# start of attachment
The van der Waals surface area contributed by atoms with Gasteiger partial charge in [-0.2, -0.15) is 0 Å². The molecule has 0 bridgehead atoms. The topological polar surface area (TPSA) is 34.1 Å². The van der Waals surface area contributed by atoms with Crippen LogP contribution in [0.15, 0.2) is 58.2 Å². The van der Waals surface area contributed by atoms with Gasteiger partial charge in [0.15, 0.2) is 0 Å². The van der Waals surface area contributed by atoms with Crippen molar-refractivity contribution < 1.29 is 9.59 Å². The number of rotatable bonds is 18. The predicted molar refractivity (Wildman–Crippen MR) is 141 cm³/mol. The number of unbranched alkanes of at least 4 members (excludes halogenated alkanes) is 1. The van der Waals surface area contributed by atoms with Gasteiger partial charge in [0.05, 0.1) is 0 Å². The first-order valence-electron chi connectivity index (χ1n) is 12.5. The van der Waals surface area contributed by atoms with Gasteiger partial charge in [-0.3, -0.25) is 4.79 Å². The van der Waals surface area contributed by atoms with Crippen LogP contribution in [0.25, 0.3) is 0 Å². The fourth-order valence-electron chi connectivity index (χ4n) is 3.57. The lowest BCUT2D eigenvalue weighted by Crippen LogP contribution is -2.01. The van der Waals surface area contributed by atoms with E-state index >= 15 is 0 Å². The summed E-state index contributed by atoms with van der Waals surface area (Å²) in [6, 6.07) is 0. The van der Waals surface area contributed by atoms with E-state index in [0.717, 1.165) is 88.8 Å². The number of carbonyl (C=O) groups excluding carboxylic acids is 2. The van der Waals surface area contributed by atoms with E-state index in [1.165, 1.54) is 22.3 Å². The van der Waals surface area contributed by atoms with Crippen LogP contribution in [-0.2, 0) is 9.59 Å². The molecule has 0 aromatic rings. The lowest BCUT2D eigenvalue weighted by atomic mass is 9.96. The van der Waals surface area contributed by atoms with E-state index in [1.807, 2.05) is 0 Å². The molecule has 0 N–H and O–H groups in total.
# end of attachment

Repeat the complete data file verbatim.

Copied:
The van der Waals surface area contributed by atoms with Gasteiger partial charge in [-0.2, -0.15) is 0 Å². The molecule has 0 bridgehead atoms. The topological polar surface area (TPSA) is 34.1 Å². The van der Waals surface area contributed by atoms with Crippen LogP contribution in [0.15, 0.2) is 58.2 Å². The van der Waals surface area contributed by atoms with Gasteiger partial charge in [0.15, 0.2) is 0 Å². The van der Waals surface area contributed by atoms with Crippen molar-refractivity contribution < 1.29 is 9.59 Å². The number of rotatable bonds is 18. The predicted molar refractivity (Wildman–Crippen MR) is 141 cm³/mol. The number of unbranched alkanes of at least 4 members (excludes halogenated alkanes) is 1. The van der Waals surface area contributed by atoms with Gasteiger partial charge in [0.05, 0.1) is 0 Å². The first-order valence-electron chi connectivity index (χ1n) is 12.5. The van der Waals surface area contributed by atoms with Gasteiger partial charge in [-0.3, -0.25) is 4.79 Å². The van der Waals surface area contributed by atoms with Crippen LogP contribution in [0.25, 0.3) is 0 Å². The fourth-order valence-electron chi connectivity index (χ4n) is 3.57. The lowest BCUT2D eigenvalue weighted by Crippen LogP contribution is -2.01. The van der Waals surface area contributed by atoms with E-state index >= 15 is 0 Å². The summed E-state index contributed by atoms with van der Waals surface area (Å²) in [6, 6.07) is 0. The van der Waals surface area contributed by atoms with E-state index in [0.717, 1.165) is 88.8 Å². The number of carbonyl (C=O) groups excluding carboxylic acids is 2. The van der Waals surface area contributed by atoms with E-state index in [1.165, 1.54) is 22.3 Å². The van der Waals surface area contributed by atoms with Crippen LogP contribution in [-0.2, 0) is 9.59 Å². The molecule has 0 aromatic rings. The lowest BCUT2D eigenvalue weighted by atomic mass is 9.96. The van der Waals surface area contributed by atoms with E-state index in [1.807, 2.05) is 0 Å². The molecule has 0 N–H and O–H groups in total.